POSTED: April 22nd 2014
NewsUpdate

Costs cut Qatar's 2022 World Cup stadia plans

CHAD WISE / Sports Features Communications

(SFC) Bloomberg News reports that Qatar’s bid to host the 2022 FIFA World Cup held a promise of 12 stadia in what would be the smallest country to host the world’s most-watched sporting event. Sunday, Qatar 2022 Organising Committee Senior Manager for Projects Ghanim Al Kuwari announced a change in Qatar’s plans, which will see the World Cup played in eight venues, the minimum number in FIFA’s hosting standards.

“As is the case with any FIFA World Cup, once a country is chosen as host, a review of the bid plans is made with the organisers to propose the final host cities and stadia projects, which then need to be approved by the FIFA Executive Committee,” a statement to Bloomberg from Qatar’s Supreme Committee for Delivery and Legacy said. “The requirement is a minimum of eight and a maximum of 12 stadia.”

Qatar’s budget for new infrastructure ahead of 2022 is over $200 billion, including $34 billion on a rail and metro system, $7 billion on a port, and $17 billion on an airport. Venue costs only account for $4 billion in that budget, but costs could rise with delays relating to construction, including the assembly of the new airport, which is six years behind schedule.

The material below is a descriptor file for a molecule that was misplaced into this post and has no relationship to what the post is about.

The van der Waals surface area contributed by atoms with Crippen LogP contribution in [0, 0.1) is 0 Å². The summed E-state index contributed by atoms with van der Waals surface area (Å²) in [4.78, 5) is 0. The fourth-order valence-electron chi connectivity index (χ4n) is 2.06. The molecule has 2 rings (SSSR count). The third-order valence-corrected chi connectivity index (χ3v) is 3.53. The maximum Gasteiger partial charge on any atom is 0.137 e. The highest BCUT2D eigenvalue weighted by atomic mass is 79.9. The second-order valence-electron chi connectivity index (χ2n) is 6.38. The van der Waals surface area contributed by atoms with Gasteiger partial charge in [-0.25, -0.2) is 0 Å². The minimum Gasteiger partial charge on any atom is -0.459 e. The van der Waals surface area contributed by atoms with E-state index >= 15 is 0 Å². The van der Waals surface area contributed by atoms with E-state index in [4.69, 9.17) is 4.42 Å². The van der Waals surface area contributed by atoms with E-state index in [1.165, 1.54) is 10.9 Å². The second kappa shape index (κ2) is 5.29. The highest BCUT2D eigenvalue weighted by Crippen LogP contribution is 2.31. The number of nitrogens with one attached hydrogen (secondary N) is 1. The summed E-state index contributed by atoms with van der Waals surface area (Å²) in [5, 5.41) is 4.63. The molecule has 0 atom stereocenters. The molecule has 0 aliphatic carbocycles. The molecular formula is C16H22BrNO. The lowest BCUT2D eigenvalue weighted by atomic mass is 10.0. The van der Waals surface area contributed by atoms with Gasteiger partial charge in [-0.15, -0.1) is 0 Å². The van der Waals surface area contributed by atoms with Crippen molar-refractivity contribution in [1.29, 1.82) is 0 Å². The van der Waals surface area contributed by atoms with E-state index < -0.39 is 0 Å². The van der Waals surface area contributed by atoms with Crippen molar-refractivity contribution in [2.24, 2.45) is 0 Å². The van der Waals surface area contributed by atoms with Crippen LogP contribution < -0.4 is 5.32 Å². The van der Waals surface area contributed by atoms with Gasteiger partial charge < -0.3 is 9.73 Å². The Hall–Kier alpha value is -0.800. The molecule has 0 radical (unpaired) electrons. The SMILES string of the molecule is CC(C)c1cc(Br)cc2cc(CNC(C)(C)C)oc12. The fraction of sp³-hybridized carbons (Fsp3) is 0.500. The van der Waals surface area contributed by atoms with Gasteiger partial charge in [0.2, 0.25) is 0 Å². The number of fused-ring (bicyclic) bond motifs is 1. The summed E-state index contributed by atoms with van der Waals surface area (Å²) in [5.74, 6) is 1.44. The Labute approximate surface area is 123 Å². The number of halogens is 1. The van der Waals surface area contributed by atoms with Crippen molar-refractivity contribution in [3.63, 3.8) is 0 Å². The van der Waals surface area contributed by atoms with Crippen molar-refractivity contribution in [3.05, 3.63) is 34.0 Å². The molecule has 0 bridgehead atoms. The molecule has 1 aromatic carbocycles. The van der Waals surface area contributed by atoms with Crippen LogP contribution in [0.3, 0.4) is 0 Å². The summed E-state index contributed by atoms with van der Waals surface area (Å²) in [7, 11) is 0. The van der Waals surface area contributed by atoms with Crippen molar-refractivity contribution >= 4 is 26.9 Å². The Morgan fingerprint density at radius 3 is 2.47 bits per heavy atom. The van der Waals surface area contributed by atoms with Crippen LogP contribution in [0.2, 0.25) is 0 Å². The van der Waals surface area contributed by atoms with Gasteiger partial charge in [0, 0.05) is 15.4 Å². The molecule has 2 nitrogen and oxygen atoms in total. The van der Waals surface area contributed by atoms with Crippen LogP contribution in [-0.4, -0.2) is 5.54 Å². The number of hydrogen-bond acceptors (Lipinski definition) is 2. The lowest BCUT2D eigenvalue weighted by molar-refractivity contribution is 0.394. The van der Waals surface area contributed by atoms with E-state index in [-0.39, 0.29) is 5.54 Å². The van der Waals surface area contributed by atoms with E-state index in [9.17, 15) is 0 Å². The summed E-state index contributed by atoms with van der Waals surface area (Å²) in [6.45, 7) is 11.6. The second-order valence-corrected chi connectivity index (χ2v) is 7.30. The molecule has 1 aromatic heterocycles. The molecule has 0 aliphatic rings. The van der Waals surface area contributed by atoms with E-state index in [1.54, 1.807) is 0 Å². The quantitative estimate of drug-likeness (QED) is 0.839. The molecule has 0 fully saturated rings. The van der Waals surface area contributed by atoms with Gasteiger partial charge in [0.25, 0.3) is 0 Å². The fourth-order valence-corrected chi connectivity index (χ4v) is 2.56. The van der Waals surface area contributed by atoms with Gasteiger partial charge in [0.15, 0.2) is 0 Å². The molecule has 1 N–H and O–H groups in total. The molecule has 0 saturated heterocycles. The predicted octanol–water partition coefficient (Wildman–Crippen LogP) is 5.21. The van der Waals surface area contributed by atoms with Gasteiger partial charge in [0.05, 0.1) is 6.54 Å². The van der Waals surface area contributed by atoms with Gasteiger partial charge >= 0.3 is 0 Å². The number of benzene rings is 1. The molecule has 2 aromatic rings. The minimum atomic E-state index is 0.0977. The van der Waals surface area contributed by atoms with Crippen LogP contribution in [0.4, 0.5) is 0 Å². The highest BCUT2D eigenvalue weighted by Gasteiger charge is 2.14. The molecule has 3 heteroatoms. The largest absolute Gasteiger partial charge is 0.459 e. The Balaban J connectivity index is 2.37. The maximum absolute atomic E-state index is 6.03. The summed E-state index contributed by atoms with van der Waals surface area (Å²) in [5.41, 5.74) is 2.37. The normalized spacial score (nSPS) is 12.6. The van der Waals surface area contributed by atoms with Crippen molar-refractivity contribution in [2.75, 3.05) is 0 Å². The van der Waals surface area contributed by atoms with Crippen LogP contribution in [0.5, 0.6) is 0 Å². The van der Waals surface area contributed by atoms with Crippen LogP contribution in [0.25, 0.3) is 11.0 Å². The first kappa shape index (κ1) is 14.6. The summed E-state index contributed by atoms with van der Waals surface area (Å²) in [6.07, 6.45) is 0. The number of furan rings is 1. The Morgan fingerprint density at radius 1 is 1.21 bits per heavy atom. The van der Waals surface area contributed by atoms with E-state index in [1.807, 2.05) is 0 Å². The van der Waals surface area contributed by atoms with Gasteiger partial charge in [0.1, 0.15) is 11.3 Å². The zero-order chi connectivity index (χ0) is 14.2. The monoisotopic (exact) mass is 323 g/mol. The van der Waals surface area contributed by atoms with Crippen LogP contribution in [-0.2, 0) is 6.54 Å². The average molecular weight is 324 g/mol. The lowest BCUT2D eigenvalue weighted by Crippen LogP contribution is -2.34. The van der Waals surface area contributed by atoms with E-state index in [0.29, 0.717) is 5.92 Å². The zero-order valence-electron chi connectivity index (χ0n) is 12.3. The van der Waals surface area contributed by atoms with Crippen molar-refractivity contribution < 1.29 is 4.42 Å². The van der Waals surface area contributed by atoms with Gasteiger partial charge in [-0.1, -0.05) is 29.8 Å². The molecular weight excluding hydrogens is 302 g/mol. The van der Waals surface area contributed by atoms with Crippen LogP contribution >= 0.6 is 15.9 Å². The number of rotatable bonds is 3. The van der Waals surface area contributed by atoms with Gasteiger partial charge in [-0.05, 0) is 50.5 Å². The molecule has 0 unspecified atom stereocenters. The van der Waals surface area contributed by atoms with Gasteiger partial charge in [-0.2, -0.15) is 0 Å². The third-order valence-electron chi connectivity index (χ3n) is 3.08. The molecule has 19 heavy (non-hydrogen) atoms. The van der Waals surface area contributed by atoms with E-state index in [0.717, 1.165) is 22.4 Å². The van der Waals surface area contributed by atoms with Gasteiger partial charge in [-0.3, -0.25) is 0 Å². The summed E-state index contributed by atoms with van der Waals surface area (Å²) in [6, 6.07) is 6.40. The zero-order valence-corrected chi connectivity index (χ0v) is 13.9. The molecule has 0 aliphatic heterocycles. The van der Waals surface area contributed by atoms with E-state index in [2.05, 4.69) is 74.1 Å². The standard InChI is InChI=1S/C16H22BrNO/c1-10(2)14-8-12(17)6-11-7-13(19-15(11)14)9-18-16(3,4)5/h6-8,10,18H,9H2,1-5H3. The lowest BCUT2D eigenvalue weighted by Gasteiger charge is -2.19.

Though the country holds the world’s third-largest natural-gas reserves, Al Kuwari did not explain why the cuts were being made.

“Their decision was motivated by cost-cutting following an assessment of the real needs on the ground,” MASIC Chief Investment Strategist John Sfakianakis told Bloomberg in an email. “It does always smake good sense to do necessary cost-cutting and reviews of capex for such huge projects that are front-loaded.”

There was a 1.4-percent decrease in Qatar’s surplus for 2014-15 and a 17-percent rise in spending on “key projects,” Qatar News Agency reported in March. Inflation rates are set to rise, as well, from 2.6 percent to 3.8 percent.

Each of the eight venues will have air conditioning due to the high temperatures in the region during the summer months of the World Cup, though FIFA President Sepp Blatter mentioned the tournament could be moved to the wintry months of November and December to ensure the safest environment for players. Al Kuwari said 92 training sites would be built for teams.

Al Wakrah stadium is currently under construction, while Al Rayyan stadium will break ground later this year or in early 2015, Al Kuwari said. 


Keywords · Qatar · FIFA · FIFA World Cup · World Cup · Qatar 2022 · Sepp Blatter ·


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